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Jeff Johnson: Executive Director of Can do Canines

As the Executive Director of Can do Canines, it’s safe to say that Jeff Johnson is a major dog lover. His organization trains service dogs to assist with 5 types of disabilities: mobility issues, severe hearing loss, children with autism, type 1 diabetics, and seizure disorders. After a rigorous application process, the service dogs are matched with their owner to grant them freedom and independence.

How do you choose the dogs in your program?

We have a breeding program that started about 12 years ago, so that’s where most of our dogs come from. Each year, there’s a few that come from the International Breeding Cooperative, a few that are donated, and a few that we rescue. The majority of our dogs are labrador retrievers, and we have some standard poodles for those with allergies. Depending on the disability we are trying to assist with, we look for different qualities in the dogs, but all need to be well-mannered and want to serve. For example, our dogs for kids with autism need to be calm and collected in the presence of chaos. Our dogs for diabetics, however, need to be extremely alert so they can let their owner know when they have a drop in blood sugar.

Can you explain how service dogs benefit the lives of people with disabilities?

Every client is different, and each dog is specifically trained to fit their needs. For mobility clients, the dogs retrieve items, open doors, help with laundry, push elevator buttons, and do more specialized tasks like putting on and removing socks. For autistic children, the dogs prevent kids from bolting in public and serve as a calming presence. Those dogs are a social bridge for kids by giving them confidence to interact with others. Our dogs for diabetics actually smell on their owner’s breath when they are having a lull in blood sugar and can retrieve a juice or wake them up if they are sleeping. For our hearing dogs, they alert their owner when alarms are going off and can be trained for more specific noise cues.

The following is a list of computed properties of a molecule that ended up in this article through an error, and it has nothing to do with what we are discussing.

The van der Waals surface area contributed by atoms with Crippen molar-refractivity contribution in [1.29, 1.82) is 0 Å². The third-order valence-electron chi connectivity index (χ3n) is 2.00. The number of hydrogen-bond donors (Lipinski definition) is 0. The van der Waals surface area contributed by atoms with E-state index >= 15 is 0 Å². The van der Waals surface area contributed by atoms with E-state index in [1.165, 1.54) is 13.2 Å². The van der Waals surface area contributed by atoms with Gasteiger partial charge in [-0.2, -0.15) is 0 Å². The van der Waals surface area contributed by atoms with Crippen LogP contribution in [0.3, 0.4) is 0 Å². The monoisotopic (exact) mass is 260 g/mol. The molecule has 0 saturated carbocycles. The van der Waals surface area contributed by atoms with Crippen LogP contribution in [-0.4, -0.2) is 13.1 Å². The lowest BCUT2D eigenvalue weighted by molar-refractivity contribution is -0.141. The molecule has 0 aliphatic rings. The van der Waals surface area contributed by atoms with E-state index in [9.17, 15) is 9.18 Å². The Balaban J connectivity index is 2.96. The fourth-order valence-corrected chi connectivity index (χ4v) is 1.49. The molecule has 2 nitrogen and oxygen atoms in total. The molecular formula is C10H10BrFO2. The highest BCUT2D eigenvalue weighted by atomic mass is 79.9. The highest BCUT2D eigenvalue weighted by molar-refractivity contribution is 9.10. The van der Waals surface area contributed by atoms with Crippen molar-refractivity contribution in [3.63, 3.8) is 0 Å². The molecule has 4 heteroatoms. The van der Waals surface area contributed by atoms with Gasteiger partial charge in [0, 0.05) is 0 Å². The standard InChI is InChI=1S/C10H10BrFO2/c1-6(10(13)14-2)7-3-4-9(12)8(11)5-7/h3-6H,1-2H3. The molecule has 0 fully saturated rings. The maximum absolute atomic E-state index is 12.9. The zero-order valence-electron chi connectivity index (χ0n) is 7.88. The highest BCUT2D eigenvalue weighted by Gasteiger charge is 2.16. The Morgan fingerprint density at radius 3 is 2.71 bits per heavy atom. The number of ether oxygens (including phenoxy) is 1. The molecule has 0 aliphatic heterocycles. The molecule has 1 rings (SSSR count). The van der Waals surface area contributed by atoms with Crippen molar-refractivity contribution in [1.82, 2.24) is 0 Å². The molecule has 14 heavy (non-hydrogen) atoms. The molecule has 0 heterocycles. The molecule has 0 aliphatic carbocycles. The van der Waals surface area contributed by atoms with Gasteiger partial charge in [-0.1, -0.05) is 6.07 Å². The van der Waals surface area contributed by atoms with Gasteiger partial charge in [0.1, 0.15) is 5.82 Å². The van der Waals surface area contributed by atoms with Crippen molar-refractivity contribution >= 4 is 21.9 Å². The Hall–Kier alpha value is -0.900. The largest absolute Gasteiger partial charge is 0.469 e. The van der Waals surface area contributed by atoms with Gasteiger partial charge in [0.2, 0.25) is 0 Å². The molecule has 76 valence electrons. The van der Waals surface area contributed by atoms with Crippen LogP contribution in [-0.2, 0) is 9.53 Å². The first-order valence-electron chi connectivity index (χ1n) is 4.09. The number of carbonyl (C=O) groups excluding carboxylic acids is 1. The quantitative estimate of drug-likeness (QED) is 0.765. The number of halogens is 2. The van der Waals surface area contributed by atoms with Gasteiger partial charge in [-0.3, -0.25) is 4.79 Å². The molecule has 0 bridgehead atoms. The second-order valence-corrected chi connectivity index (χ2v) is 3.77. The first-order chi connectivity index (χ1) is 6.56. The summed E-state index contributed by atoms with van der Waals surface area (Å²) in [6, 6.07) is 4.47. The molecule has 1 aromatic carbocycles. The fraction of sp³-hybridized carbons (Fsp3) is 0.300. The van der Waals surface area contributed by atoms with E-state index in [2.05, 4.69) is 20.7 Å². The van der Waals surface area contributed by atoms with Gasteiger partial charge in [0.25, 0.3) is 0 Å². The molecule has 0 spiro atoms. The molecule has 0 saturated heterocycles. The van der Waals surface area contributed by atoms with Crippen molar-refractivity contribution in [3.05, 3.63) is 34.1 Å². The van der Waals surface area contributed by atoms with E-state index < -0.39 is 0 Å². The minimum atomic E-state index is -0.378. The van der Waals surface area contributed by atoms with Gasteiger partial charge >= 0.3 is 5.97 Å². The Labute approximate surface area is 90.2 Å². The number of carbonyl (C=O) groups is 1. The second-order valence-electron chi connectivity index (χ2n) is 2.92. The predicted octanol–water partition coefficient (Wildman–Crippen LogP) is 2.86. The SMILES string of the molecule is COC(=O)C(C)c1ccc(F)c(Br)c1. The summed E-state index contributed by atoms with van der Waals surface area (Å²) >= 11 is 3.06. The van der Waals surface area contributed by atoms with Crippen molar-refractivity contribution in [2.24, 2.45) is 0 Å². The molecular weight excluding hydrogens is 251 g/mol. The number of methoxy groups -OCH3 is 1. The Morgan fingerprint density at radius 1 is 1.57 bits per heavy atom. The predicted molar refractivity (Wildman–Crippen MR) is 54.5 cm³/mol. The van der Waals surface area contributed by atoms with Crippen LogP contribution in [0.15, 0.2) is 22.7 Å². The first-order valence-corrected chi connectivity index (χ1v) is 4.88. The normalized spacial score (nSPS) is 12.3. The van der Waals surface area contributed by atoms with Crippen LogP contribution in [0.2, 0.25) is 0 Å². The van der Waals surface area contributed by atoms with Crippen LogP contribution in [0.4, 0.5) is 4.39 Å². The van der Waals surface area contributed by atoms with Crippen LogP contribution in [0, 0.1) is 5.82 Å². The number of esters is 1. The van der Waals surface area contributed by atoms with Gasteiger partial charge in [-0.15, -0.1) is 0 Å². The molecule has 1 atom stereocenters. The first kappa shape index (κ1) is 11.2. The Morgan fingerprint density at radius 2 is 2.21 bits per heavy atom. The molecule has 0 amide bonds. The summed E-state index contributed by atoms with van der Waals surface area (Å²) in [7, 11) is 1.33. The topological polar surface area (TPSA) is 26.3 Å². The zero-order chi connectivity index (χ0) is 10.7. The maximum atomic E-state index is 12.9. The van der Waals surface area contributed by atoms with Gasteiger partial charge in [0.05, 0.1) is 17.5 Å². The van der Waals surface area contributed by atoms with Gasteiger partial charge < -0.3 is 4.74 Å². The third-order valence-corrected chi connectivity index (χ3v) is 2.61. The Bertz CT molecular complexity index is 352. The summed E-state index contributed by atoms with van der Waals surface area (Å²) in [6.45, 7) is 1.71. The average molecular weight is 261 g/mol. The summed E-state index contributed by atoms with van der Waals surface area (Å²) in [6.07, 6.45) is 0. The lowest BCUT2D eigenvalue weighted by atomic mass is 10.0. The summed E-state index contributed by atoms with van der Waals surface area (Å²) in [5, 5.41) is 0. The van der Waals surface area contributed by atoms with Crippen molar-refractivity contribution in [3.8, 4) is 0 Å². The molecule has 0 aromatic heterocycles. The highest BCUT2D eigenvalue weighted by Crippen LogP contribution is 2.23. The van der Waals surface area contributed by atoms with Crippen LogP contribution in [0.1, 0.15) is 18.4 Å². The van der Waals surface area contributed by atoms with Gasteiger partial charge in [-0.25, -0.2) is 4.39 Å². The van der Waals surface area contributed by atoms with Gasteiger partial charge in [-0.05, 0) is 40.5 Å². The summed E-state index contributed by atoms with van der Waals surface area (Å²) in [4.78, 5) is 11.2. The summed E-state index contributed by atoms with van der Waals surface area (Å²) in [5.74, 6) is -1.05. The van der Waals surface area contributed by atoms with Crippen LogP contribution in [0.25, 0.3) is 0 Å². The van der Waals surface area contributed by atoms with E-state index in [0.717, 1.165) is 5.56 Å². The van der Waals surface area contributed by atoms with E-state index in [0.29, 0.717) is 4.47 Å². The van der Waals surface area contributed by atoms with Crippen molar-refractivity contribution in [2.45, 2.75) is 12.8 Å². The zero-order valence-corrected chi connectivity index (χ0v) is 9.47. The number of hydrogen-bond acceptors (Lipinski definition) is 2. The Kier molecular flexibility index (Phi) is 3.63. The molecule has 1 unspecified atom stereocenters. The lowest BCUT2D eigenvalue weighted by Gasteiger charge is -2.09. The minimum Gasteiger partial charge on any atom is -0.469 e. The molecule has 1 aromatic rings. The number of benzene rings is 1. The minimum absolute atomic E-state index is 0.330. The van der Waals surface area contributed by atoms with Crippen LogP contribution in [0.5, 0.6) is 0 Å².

What does the training process entail?

Our dogs are trained in prisons for up to a year, and then work with professional trainers for a few months. We have 7 prison partners in Minnesota and Wisconsin where the dogs live with inmates. Our staff members do weekly group training sessions in the prisons, and then the inmates work on that week’s lesson with the dog until the next session. Talking to inmates about this program is amazing— it teaches them about compassion, patience, and exposes them to unconditional love. The inmates are really able to change the lives of our clients by training their service dogs. The trainors then determine what “career” is best for the dogs in their personalized training. About 30% of our dogs don’t have the passion to serve, so they end up as pets and the rest are trained to fit one of our disability sectors. We work directly with our clients to ensure that the dogs are trained to fit each client’s specific needs.

What has been your favorite part of working with Can do Canines?

That’s easy. The best part is talking to clients after they’ve had their dog for a few months and hearing about the difference the dog has made in their lives. It gives people independence and peace of mind that nothing else can compare to. No hearing aid or motorized wheelchair can provide the sense of freedom that these dogs can. We’re not just giving them physical help, but also a 24/7 companion and best friend. It’s so rewarding to hear about their experiences.


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